Eventually Snow runs away on her horse Charming and the fairy tale plays out. Elements of the original exist – a man who is a Pinkerton follows after Snow to bring her heart back to Mrs. H. Seven outlaw women, not dwarves, save Snow when she arrives in the town of Oh-Be-Joyful. Apples come into the story at various places. Snow eventually ends up in a glass case.

I enjoyed Six-Gun Snow White. Valente puts her own interesting spin on the tale of Snow White by combining it with imagery of the Old West. One phrase resonates throughout the text: “It looked like a choice but it wasn’t.” There are some lovely passages.


 The author comes through the narration as a little smug and self-satisfied with her own cleverness, and I feel the book would have been stronger if it had ended before the last chapter. I still recommend it to anyone interested in alternate fairy tales or Native American mythology.

Friday, April 4, 2014

The Stranger You Know by Jane Casey

The Stranger You Know is the fourth book in the Maeve Kerrigan police procedural series from Jane Casey, and I think it may be the best so far. The first book was a great start, but seemed a bit clich├ęd, and there was a lot of introductory material. The second and third were even better, with a lot of character development and a more complex case.

The pacing of The Stranger You Know is terrific – I had a hard time putting the book down. The narrative is a great blend of character development and action. I really wanted to know what would happen next, both with the crime and the regular characters.

Maeve Kerrigan is a Detective Constable with some complicated relationships. She is commitment shy but in a relationship with another cop, a terrific guy who is not afraid to say “I love you” even though Maeve won’t reply in turn. Rob is out of the country on a work-related trip most of this book, so the focus is not on their romance but on Maeve’s relationship with coworkers.

Maeve has Irish parents but works in London, and as a woman in a male-dominated field, she feels like an outsider. She started out hero-worshipping her boss, Chief Superintendent Godley (know as “God” around the office), but has since found out some things about him that sent him tumbling off the pedestal. She could get him fired, and he knows it; although she keeps his secrets, her knowledge affects her interactions with him. She is often paired with Detective Inspector Josh Derwent, who comes off as a jerk and a misogynistic pig. In The Stranger You Know, we get to know Derwent a lot better. He is taken off a case and isn’t happy about it. There is a serial killer in London, and Derwent was the prime suspect in a similar case 20 years before. Maeve and Derwent spend a lot of time together in this book, in challenging situations that force them to get to know each other better.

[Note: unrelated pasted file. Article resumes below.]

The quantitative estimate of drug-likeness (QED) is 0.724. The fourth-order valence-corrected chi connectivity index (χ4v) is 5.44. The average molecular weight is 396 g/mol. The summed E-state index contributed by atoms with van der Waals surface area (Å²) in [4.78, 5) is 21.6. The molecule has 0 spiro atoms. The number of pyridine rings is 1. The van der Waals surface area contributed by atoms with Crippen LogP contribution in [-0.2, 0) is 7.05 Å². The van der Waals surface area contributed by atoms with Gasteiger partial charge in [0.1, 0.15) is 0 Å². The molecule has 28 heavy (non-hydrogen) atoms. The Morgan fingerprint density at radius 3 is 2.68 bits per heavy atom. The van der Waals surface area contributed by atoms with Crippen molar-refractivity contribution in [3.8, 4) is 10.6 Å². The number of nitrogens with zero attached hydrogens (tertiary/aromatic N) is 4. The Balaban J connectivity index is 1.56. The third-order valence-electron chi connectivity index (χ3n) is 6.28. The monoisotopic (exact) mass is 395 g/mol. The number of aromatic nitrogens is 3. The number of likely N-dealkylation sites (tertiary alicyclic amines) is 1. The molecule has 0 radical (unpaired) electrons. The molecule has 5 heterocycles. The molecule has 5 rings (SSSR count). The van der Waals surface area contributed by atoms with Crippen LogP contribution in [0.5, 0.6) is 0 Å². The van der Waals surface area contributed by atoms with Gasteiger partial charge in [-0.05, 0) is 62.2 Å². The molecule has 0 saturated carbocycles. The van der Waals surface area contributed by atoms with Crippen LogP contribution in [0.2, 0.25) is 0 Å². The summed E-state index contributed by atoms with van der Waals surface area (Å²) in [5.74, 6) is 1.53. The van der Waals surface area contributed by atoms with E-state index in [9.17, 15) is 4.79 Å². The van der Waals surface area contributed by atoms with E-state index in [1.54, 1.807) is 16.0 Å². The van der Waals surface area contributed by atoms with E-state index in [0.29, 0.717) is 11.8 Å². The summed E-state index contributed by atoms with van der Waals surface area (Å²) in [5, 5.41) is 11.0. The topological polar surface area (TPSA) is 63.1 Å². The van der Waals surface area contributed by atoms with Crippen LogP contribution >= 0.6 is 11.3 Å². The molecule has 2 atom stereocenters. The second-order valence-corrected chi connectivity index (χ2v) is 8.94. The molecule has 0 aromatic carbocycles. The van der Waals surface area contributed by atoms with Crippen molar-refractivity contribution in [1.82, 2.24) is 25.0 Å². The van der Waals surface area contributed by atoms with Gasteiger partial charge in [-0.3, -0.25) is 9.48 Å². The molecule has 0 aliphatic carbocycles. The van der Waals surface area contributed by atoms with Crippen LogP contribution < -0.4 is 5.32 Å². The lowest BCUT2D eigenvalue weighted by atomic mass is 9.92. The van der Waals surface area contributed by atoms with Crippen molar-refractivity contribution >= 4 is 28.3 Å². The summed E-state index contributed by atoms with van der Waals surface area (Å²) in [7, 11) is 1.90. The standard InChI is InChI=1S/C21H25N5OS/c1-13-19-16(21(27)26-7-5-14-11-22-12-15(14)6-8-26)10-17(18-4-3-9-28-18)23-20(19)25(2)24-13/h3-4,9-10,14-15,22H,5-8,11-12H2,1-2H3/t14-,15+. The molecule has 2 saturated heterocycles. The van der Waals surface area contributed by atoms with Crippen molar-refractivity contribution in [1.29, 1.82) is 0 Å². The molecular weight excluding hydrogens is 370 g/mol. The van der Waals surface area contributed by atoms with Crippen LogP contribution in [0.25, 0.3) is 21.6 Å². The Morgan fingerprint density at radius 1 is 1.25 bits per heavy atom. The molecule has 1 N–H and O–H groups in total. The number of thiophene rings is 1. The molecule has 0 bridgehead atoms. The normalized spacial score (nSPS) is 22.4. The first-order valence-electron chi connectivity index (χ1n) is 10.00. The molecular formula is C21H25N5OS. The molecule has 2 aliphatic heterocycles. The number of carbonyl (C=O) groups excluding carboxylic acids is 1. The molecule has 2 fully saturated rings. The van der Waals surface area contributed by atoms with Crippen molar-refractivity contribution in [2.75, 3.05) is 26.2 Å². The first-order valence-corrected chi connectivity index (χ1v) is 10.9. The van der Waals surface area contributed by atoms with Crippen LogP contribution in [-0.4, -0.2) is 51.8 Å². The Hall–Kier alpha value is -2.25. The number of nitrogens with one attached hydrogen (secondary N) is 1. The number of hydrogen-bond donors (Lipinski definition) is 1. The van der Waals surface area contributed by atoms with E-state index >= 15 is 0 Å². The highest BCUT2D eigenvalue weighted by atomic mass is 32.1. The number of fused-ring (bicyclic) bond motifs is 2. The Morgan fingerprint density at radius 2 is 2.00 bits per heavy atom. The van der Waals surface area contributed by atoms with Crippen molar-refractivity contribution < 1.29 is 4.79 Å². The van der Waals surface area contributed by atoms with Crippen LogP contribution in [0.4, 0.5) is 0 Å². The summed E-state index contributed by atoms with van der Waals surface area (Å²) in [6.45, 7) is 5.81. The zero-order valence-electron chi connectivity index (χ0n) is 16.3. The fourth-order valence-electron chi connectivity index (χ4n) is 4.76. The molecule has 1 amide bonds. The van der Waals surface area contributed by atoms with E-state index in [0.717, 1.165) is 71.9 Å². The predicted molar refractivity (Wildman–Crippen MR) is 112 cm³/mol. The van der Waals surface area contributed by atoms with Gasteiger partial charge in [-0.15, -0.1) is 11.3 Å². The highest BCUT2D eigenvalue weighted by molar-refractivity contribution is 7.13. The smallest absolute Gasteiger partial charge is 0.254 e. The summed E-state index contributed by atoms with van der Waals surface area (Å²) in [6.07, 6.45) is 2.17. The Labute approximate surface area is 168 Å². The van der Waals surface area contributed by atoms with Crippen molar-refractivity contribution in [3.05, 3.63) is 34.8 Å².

We are thrown a lot of red herrings, but I expect that in a mystery series. The investigation moves relentlessly on, with Maeve right in the middle, disobeying orders and taking unlikely sides. There’s a plot twist at the end that will no doubt play into future books in the series. I can’t wait.

If you like British police procedurals and well-paced crime thrillers with lots of character development, I recommend Jane Casey. Although one could pick up The Stranger You Know without having read the first three, I recommend starting with The Burning.

I read an advance reader copy provided by Netgalley. The Stranger You Know will be published in the U.S. in late May. (However, the Galesburg Public Library owns the first three already!)